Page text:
The U.S. was founded on July 4, 1776, with the decision of 13 British colonies to leave the English Monarchy. That's why the Fourth of July is celebrated as the founding day of the U.S.
The biggest source of America's wealth was slave labor by Blacks, who were forcibly brought from Africa since the 1600s.
Slave labor is behind every penny earned from American soil. According to a study conducted in 2016, Blacks' contribution to the American economy under the slave system, which lasted for about 250 years, amounts to trillions of dollars.
According to some analysts, the existence of the U.S. as we know it would be unthinkable without "systemic slavery."
Slavery was abolished in 1865 in the United States, almost 90 years after July 4, 1776.
As a result of the Civil Rights Movement, Blacks won the right to vote in 1965. However, White Supremacy, which Blacks have been subjected to, has never really gone away. White Americans could not come to terms with the fact that they had the same rights as Blacks.
The murder of African American George Floyd by a white police officer on May 25 led to protests erupting across the country. Another reason for the furore was the fact that Blacks were disproportionately hit by the Covid-19 pandemic as they live in the most crowded areas, which is the legacy of centuries of inequality.
As of today, around 40 million Black Americans of African descent live in the U.S. The Fourth of July is a happy day for White Americans. However, the situation is totally different for Blacks.
African Americans have always been aware that the Fourth of July continued the slave-economy tradition for another 90 years. That's why Black Americans preferred to watch Fourth of July celebrations from the sidelines.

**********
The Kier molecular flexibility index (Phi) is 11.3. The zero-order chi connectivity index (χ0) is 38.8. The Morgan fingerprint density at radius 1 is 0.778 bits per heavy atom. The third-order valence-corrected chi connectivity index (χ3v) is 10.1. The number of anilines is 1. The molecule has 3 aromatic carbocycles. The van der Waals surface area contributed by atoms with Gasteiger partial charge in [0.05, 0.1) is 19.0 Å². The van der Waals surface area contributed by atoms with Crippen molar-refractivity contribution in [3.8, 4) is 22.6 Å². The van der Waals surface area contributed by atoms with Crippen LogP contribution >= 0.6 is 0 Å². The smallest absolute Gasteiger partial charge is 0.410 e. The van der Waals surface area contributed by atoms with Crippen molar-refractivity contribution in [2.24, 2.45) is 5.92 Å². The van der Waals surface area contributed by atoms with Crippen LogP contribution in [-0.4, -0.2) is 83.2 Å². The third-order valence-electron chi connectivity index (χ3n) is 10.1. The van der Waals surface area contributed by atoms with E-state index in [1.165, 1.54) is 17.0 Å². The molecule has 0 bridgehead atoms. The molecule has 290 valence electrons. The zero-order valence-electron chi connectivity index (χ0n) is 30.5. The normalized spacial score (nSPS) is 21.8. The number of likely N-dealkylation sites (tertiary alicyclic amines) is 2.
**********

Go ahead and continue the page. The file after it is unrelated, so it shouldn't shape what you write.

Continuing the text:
However, celebrations this year seem to be somewhat dimmed. In addition to the virus outbreak, the revolt against discriminatory practices towards African Americans and other People of Color also greatly contribute to the dampening of celebrations this year. The protests, led by the "Black Lives Matter" movement, targeted monuments and other symbols of racist figures or ones involved in slave-trading.
The name of U.S. President Woodrow Wilson, who is the architect of the "Fourteen Points," similar to our "National Struggle" principles here in Turkey, including the right to self-determination, was also removed from all public buildings at the prestigious Princeton University, one of the ivy league schools in the U.S.
Considered one of the fathers of liberal American interventionism, Wilson was a politician who did not believe in the equality between races and missed no opportunity to make his position on the matter known.
Wilson, known for his racist policies against Blacks, was the dean of Princeton University for eight years before becoming the President of the United States. Wilson is known for his opposition to Black students being admitted to the university.
In 2016, university students attempted to remove the name Wilson from its School of Public and International Affairs, but the university administration did not respond positively.
In June this year, the administration of the university officially announced that Wilson's name was removed from all public buildings. The name of "Wilson College", the first college of the institution, was changed to "First College". The university administration admitted that racist violence against George Floyd and other Black Americans played a role in this decision, while acknowledging Wilson's part in racism.
In addition to Theodore Roosevelt, who served as U.S. President before Wilson, monuments and statues belonging to many other important figures are also being targeted for the same reasons.
As of now, the U.S. appears to be politically and culturally divided. Both Roosevelt and Wilson were among the figures of the first quarter of the 20th century, dubbed by many as the "American Century.”
Since the outbreak, comments proclaiming the end of the “American Century” have saturated U.S. media. And many American authors are penning articles with titles based on the theme of “Time to Rebuild.” If the “American Century” is indeed over, what will replace it? Will the world find a proper, more humane way, get a more just, more sustainable and more humanized system from the rubble of the chaos to which the U.S. had contributed? Or will it be just another useless mutation of the “same old”? This is the question that needs to be answered.